Washington State Cops Are Pissed They Can’t Keep Arresting People for Drug Possession


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Last week, Washington became the second US state to decriminalize drug possession. But unlike Oregon, where decriminalization was approved by a majority of voters on a ballot initiative, Washington’s sudden decriminalization came by way of its highest court. 

On Thursday, February 25, the Washington Supreme Court ruled that the state’s felony drug possession law was unconstitutional. The surprise ruling was handed down in the case of Shannon Blake, a Spokane woman who was arrested when cops found a bag of meth in the pocket of her jeans. The woman claimed she had no idea that she had meth on her, as her friend bought the pants for her at a thrift store and she hadn’t checked the pockets.

Although Blake argued that the drugs did not belong to her, Washington’s drug law automatically charges anyone caught with drugs with a felony offense – even if there is no proof that they knowingly possessed the drugs. The case was appealed to the state Supreme Court, which ruled that the drug law was unconstitutional because it criminalized passive, unknowing conduct, which in turn violates the right to due process.

As a result of the ruling, it is now legal to possess any amount drugs in Washington State, and anyone who is currently facing charges for possession will likely have their criminal case vacated. The ruling also prevents cops from conducting searches based on suspicion of drug possession, and technically also prevents them from confiscating any drugs that they encounter. 

The Washington Association of Prosecuting Attorneys (WAPA) announced that “police officers must immediately stop making arrests or issuing citations for simple possession of drugs,” the Post Millennial reports. Police are still authorized to arrest anyone who is caught selling or producing illegal drugs, however.

The sudden ruling sent a shockwave through the state law enforcement community, and cops took to social media to vent about the decision. “The only headline we should be reading today is that nine justices on the Washington State Supreme Court actually bought off on the ‘THESE AREN’T MY PANTS’ defense,” Snohomish County Sheriff Adam Fortney wrote on Facebook.

Ironically, some Washington lawmakers were already working on a bill to decriminalize minor drug possession, similar to Oregon’s voter-approved law. Two weeks ago, a Washington House committee voted to advance the Pathways to Recovery Act, which would decriminalize possession of “personal use” amounts of any drug and expand the state’s drug treatment programs.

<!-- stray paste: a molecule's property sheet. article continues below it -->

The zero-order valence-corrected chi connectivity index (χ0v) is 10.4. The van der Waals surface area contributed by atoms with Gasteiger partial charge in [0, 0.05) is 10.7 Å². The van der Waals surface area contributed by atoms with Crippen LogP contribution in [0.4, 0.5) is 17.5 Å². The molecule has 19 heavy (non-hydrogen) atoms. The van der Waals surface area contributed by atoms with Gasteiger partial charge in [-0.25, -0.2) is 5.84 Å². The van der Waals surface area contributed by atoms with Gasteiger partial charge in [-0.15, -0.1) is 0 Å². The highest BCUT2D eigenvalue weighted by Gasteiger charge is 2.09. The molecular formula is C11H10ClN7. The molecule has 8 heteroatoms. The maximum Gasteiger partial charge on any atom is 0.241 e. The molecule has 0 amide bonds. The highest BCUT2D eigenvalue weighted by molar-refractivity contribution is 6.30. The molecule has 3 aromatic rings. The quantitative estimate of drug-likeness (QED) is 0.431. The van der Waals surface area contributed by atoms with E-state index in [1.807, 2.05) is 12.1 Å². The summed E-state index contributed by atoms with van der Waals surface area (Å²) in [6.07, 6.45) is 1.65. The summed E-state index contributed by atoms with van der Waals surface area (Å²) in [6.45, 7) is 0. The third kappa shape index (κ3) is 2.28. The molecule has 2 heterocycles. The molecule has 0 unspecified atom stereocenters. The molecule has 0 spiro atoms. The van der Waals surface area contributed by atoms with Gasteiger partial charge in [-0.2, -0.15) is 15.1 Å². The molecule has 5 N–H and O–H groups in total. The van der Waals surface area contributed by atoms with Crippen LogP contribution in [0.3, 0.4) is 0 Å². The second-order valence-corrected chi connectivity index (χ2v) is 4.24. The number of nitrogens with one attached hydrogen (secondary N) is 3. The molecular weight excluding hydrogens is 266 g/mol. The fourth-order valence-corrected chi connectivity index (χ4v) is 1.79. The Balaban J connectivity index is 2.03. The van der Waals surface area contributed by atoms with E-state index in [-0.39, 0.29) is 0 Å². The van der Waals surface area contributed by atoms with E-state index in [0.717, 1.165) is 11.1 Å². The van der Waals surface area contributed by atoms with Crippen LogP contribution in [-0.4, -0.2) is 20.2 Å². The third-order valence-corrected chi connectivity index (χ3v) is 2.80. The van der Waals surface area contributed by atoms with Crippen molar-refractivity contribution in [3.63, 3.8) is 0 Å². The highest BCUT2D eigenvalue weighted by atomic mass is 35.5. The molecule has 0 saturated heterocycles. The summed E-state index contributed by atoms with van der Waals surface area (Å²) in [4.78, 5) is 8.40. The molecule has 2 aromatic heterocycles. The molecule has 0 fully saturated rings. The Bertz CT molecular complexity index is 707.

Some legislators are anxious to put prohibition back on the books, though, and are trying to amend the original felony drug law to only include people who “knowingly” possess drugs. If this were to pass, cops could go back to busting people for drugs, but someone like Blake who did not know they had drugs on them could at least defend their case in court.

Prosecutors and law enforcement have argued that the court’s ruling will make it impossible for the state to bring its opioid crisis under control, but activists are urging lawmakers to consider implementing the Pathways to Recovery Act, rather than simply recriminalizing all drugs and returning to normal.

“This decision is a perfect dovetail to the drug decriminalization bill moving through the legislature, which has already passed out of committee,” said Theshia Naidoo, head of legal affairs at the Drug Policy Alliance to Leafly. “We urge legislators to immediately consider this bill and the benefits it would bring, including expanded health, harm reduction and recovery services, rather than re-enacting the harmful criminal penalties of the past that have resulted in extreme racial disparities, record drug overdoses, and countless lives ruined.”

At this point, it is unclear whether lawmakers will try to patch the original drug possession law, approve the decriminalization bill, or simply allow the current state of affairs to stand as is. But one thing is clear – it is currently legal to possess any drug in Washington state, and courts will not be able to prosecute anyone for drug possession unless the state passes a new drug law.


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